Brain Computer Interfaces, BCI, are making good progress, although we are still quite far from "reading the mind" (and this is not too bad given the scaring implications).
In a news coming from the University of Houston we see a report of a combination of mind reading and sophisticated software that allows an amputee to grab objects with a prosthetic hand.
Our brain controls our movements by creating "a plan" of actions and basically imagining what should be done. This is then converted into a sequence of orders to our muscles to execute the action. This "plan" precedes the actual execution orders to the muscles by some 50ms.
What scientists are doing is to pick up this "plan" and hand over the execution orders to a computer that controls the prosthetic limb/hand.
So far the "plan" has been detected through probes, electrodes placed surgically in the brain (most of the times on the cortex). This is no good, because having surgery is not making the top of anybodies' pleasure and even worse these implants work for just a limited time, since the brain continuously reshape itself and the actual position where the "plan" is made might shift.
What the team at Houston managed to do was to use external electrodes woven in a cap that you can place on your head and use signal processing to single out from the variety of electrical activity the signals that pinpoint the "plan". This is not easy at all and has required quite sophisticated software.
Such a software can distinguish, as I said, the relevant signals from background noise and from signals related to other thoughts. The signals that need be intercepted are basically:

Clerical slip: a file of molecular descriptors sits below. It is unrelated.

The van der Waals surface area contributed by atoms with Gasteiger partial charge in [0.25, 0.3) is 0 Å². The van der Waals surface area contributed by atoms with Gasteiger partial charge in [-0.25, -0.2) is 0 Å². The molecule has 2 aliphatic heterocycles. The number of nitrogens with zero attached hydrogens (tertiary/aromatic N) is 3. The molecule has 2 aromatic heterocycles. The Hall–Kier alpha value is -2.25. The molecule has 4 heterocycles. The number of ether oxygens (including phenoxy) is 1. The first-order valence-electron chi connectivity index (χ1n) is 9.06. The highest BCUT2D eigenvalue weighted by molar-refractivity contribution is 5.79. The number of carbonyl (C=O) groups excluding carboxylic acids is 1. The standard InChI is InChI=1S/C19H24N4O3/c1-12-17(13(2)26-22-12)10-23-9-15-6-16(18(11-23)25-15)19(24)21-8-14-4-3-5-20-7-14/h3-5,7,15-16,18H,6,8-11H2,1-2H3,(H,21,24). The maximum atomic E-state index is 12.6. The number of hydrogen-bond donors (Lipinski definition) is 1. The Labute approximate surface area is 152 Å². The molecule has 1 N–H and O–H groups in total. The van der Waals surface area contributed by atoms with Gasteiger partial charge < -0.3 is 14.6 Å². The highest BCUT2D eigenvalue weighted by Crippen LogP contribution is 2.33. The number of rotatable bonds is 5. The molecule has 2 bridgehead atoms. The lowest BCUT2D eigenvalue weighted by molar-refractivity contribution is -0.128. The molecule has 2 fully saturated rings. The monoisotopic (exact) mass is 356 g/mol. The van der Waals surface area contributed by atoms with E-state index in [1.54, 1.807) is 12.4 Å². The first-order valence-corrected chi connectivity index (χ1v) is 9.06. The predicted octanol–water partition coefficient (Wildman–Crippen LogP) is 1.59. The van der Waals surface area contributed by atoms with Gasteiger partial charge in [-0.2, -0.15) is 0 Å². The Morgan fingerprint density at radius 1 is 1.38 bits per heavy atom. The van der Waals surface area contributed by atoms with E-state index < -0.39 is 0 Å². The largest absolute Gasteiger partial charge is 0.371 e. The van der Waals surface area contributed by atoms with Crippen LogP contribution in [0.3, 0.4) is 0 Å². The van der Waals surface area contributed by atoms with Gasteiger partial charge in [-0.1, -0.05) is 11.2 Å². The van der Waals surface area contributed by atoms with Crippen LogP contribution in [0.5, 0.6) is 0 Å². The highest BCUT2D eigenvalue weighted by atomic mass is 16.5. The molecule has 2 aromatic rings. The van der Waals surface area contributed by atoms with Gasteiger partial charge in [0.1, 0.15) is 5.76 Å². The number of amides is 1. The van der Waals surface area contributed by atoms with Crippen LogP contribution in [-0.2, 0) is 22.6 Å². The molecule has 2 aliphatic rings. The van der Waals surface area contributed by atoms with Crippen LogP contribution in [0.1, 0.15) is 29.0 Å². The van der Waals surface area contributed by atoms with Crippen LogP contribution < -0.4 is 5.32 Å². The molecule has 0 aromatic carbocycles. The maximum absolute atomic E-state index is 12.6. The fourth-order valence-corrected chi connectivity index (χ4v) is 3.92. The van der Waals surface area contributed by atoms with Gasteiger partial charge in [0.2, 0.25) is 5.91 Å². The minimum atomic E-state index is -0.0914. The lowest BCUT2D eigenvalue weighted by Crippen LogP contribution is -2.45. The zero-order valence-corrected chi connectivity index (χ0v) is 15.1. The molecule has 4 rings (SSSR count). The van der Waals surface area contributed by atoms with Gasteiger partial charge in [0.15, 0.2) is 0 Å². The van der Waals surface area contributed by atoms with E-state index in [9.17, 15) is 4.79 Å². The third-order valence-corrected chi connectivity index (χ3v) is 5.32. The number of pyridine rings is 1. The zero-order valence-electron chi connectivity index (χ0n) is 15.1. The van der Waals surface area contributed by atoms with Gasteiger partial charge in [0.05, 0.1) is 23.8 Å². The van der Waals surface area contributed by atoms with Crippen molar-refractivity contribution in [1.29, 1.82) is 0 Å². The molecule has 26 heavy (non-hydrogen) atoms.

- the intention to pick up something and
- what one wants to pick up
Clearly the more possibilities exist (the more objects one has in the environment) the tougher the identification process. Notice that you may think about picking up a glass but you might as well feel that you are thirsty and there is a bottle of Coke on the table. These are quite different way of shaping the "plan". You see the complexity in identifying the object.
We are still far from such seamless identification. In the demonstration you see that the person has to look specifically at one object and really focussing his thinking on it.
Even so the feat accomplished in identifying the "plan" is amazing.
But that's not all. Once the intention to pick up something has been identified the computer controlling the prosthetic hand needs to execute a number of actions that are quite complex and that needs to take into account what it is going to be picked up: its, shape, its surface, its weight and its "meaning". Picking up a solid object is quite different from picking up a glass containing a liquid that might spill depending how you handle the glass.
Reality is that what seems to be an "easy" thing since we can do it without a second thought it is actually very difficult for a computer.
We are just a the very beginning of a very long and winding road, but we have definitely started the trail.